How important are LSAT score and GPA for Law School?

How important are LSAT score and GPA for Law School?

How important is your LSAT score? Your GPA? Law school is an academic program. The most important determination admissions committees will make about you is whether you have the necessary intellectual firepower to succeed in such an environment. This is why law schools rely so heavily on your GPA and LSAT score. These are perhaps the two most important pieces of information about you that admissions committees will consider.

 

Why the LSAT is Important

Your undergraduate GPA is probably set in stone, or is nearly so. Therefore, your last best chance to improve your odds of admission is to improve your LSAT score. And your LSAT score is important regardless of your GPA. If you have an impressive GPA, the test can be a liability; a poor performance can call your academic record into question. If you have a poor GPA, the test is an opportunity; it can overcome doubts raised by your transcript.

GPA and LSAT aren’t everything, but most schools will begin their evaluation process by some-how sorting their applicant pools by academic profiles. It’s fairly easy to plot your academic chances of getting into most schools, although this becomes increasingly difficult with the more selective schools, a few of which don’t even publish the numerical statistics (LSAT and GPA) of their entering class.

 

What the LSAT Does

The LSAT tests skills relevant to law school and to the practice of law: reading strategically, analyzing arguments, understanding formal logic, and making deductions. Moreover, the LSAT is the one factor common to all applications. It levels the playing field for candidates regardless of background. The LSAT doesn’t care what you majored in or where you went to school.

The LSAT is probably unlike any other test you’ve taken in your academic career. Most tests you’ve encountered in high school and college have been content-based—that is, they required you to recall a certain body of facts, formulas, theorems, or other acquired knowledge. But the LSAT is a skills-based test. It doesn’t ask you to repeat memorized facts or to apply learned formulas to specific problems. You will be rewarded for familiarity with patterns that make the LSAT predictable, and ultimately all you’ll be asked to do on the LSAT is think—thoroughly, quickly, and strategically. There’s no required content to study! Sound too good to be true? Well, before you get the idea that you can skate into the most important test of your life without preparing, let’s clarify the skills that you’ll need to build. Admissions officers care about your score because the LSAT tests the skills you’ll use on a daily basis in law school. It’s the best predictor law schools have of the likelihood of your success at their institution.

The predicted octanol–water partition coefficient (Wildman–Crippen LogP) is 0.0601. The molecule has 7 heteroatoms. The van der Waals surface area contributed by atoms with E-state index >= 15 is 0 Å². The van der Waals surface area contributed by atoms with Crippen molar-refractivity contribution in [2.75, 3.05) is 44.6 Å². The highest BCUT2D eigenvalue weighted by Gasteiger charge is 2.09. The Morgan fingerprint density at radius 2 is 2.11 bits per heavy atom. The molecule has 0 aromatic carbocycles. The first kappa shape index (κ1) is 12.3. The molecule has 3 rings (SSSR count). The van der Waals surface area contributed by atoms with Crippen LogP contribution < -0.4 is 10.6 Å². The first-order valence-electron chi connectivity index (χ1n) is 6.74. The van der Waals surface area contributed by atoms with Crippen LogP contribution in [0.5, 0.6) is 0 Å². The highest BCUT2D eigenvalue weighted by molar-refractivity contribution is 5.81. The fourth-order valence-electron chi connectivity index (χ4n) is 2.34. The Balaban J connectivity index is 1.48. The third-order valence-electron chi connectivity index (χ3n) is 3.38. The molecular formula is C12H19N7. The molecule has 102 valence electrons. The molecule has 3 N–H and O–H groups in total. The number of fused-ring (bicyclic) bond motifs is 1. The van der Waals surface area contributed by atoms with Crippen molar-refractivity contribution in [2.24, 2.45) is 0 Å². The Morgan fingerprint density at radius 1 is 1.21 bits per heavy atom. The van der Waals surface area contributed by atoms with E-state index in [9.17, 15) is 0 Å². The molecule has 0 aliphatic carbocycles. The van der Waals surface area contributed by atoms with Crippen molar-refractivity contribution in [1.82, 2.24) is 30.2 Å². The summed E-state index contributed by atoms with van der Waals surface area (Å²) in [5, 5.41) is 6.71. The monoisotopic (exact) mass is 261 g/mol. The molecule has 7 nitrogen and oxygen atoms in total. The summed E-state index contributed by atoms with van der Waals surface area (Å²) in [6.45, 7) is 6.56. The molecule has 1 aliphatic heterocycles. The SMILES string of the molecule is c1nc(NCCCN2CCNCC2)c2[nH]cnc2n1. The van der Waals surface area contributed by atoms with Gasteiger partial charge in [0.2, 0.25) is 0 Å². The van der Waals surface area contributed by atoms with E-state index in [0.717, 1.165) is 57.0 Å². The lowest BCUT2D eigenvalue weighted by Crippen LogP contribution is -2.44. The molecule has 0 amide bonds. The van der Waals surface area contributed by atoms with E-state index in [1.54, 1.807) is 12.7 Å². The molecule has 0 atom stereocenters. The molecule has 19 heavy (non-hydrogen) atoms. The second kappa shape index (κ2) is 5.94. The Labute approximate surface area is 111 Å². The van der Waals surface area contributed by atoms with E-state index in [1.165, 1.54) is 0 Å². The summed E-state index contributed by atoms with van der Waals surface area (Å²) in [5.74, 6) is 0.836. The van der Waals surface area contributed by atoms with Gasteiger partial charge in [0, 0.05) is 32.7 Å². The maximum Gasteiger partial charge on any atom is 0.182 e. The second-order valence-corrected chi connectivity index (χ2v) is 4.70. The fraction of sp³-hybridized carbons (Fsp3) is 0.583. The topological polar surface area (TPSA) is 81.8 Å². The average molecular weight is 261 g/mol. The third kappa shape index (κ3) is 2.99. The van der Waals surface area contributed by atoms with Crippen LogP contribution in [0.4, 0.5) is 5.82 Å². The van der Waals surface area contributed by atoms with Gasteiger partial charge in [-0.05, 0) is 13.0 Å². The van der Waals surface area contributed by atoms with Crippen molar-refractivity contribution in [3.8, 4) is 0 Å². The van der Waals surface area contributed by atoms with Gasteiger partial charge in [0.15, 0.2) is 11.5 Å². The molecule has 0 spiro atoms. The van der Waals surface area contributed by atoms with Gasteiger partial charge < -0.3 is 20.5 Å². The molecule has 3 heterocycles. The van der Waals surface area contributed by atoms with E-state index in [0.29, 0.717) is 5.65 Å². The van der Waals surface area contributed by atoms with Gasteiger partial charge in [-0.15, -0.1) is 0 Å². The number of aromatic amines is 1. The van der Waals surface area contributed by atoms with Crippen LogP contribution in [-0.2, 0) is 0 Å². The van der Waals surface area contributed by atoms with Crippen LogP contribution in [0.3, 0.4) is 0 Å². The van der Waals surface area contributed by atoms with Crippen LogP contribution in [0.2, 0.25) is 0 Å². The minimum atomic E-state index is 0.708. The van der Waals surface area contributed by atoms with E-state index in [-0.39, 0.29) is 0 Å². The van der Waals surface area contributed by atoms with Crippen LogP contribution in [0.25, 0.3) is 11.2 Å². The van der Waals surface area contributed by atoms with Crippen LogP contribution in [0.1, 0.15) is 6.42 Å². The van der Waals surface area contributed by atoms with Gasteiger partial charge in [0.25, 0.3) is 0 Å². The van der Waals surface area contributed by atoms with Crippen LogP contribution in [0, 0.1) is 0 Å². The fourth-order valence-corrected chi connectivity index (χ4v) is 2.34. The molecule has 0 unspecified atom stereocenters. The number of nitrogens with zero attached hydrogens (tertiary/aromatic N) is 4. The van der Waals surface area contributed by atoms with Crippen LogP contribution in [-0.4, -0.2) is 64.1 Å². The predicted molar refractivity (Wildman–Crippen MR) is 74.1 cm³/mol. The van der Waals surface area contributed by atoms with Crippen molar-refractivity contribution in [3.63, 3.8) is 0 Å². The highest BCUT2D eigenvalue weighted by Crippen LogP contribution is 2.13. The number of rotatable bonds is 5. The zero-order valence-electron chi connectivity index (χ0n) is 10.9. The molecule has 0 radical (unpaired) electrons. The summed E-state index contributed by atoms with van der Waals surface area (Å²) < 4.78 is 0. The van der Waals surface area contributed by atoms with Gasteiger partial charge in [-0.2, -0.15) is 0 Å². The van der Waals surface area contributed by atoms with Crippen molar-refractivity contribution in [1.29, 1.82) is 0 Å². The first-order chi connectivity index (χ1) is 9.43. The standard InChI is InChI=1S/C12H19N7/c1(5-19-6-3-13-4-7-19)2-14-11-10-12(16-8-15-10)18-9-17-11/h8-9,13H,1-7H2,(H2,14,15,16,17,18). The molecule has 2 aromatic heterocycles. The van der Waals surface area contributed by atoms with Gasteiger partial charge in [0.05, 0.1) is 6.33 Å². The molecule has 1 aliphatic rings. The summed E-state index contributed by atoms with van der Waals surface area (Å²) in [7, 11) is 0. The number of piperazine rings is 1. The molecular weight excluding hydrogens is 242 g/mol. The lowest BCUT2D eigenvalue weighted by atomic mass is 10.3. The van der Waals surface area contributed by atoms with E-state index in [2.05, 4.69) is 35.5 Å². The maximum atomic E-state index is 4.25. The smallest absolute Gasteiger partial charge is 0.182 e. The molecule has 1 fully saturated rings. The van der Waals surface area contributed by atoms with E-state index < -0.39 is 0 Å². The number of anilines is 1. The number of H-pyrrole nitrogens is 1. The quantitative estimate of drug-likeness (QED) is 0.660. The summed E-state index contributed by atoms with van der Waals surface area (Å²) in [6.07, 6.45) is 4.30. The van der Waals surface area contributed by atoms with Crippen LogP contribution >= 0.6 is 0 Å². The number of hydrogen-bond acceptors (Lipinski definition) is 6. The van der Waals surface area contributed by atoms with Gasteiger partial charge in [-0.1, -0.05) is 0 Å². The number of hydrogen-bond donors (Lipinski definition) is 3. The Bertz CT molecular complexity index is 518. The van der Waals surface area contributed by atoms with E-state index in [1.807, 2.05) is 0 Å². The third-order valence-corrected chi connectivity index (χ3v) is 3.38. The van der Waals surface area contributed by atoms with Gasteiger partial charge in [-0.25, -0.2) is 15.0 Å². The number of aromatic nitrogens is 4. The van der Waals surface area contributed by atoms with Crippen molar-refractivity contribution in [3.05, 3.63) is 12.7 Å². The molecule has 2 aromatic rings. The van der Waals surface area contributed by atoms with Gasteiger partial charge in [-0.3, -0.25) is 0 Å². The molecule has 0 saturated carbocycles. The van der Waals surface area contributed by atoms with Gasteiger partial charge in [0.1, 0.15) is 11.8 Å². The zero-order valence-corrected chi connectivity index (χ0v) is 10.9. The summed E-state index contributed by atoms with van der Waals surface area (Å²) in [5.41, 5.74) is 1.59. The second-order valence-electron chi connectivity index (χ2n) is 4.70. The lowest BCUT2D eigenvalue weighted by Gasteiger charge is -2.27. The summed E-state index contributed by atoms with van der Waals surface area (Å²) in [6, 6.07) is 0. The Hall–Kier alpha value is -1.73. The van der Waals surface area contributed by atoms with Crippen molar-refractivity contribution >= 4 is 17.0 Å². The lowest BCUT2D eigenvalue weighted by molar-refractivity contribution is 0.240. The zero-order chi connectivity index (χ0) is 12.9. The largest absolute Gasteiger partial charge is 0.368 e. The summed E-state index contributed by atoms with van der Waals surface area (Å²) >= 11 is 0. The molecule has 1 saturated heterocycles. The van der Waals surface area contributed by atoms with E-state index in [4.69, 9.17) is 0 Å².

Applying to the Right Law Schools

Note your highest LSAT score, along with your cumulative GPA. Keep these numbers in mind as you peruse school listings, for it makes no sense to compose a list of schools that match your other characteristics when your chances of admission are highly unlikely based on these “performance” factors.

Beyond the numbers, you should know also that schools will scrutinize your transcript for academic rigor and course content. Admissions committee members will be interested in your academic trend. Did your GPA rise or fall over the four years of college? If you had a rocky start, did you recover, and if so, how long did this recovery take you? All of these considerations combine to form your academic profile. Use your profile to help you sort through the great number of schools that will otherwise look like a good fit for you.

 

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